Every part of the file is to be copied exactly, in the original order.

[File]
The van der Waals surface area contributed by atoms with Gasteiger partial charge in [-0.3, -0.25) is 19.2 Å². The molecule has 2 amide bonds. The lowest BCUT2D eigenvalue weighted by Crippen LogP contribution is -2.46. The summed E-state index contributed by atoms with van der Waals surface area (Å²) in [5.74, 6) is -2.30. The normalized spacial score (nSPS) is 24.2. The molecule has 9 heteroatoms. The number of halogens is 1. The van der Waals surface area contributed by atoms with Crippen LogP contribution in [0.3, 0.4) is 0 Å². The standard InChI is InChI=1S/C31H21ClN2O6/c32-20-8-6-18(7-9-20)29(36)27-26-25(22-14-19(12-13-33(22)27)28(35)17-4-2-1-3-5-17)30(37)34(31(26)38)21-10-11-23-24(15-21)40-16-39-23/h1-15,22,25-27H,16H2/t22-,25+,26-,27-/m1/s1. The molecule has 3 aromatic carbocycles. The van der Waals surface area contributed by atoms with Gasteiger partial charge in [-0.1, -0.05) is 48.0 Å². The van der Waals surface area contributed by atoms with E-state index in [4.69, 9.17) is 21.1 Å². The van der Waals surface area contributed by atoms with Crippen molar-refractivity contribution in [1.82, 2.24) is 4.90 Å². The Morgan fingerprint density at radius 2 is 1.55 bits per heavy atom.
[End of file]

The van der Waals surface area contributed by atoms with Gasteiger partial charge in [-0.3, -0.25) is 19.2 Å². The molecule has 2 amide bonds. The lowest BCUT2D eigenvalue weighted by Crippen LogP contribution is -2.46. The summed E-state index contributed by atoms with van der Waals surface area (Å²) in [5.74, 6) is -2.30. The normalized spacial score (nSPS) is 24.2. The molecule has 9 heteroatoms. The number of halogens is 1. The van der Waals surface area contributed by atoms with Crippen LogP contribution in [0.3, 0.4) is 0 Å². The standard InChI is InChI=1S/C31H21ClN2O6/c32-20-8-6-18(7-9-20)29(36)27-26-25(22-14-19(12-13-33(22)27)28(35)17-4-2-1-3-5-17)30(37)34(31(26)38)21-10-11-23-24(15-21)40-16-39-23/h1-15,22,25-27H,16H2/t22-,25+,26-,27-/m1/s1. The molecule has 3 aromatic carbocycles. The van der Waals surface area contributed by atoms with Gasteiger partial charge in [-0.1, -0.05) is 48.0 Å². The van der Waals surface area contributed by atoms with E-state index in [4.69, 9.17) is 21.1 Å². The van der Waals surface area contributed by atoms with Crippen molar-refractivity contribution in [1.82, 2.24) is 4.90 Å². The Morgan fingerprint density at radius 2 is 1.55 bits per heavy atom.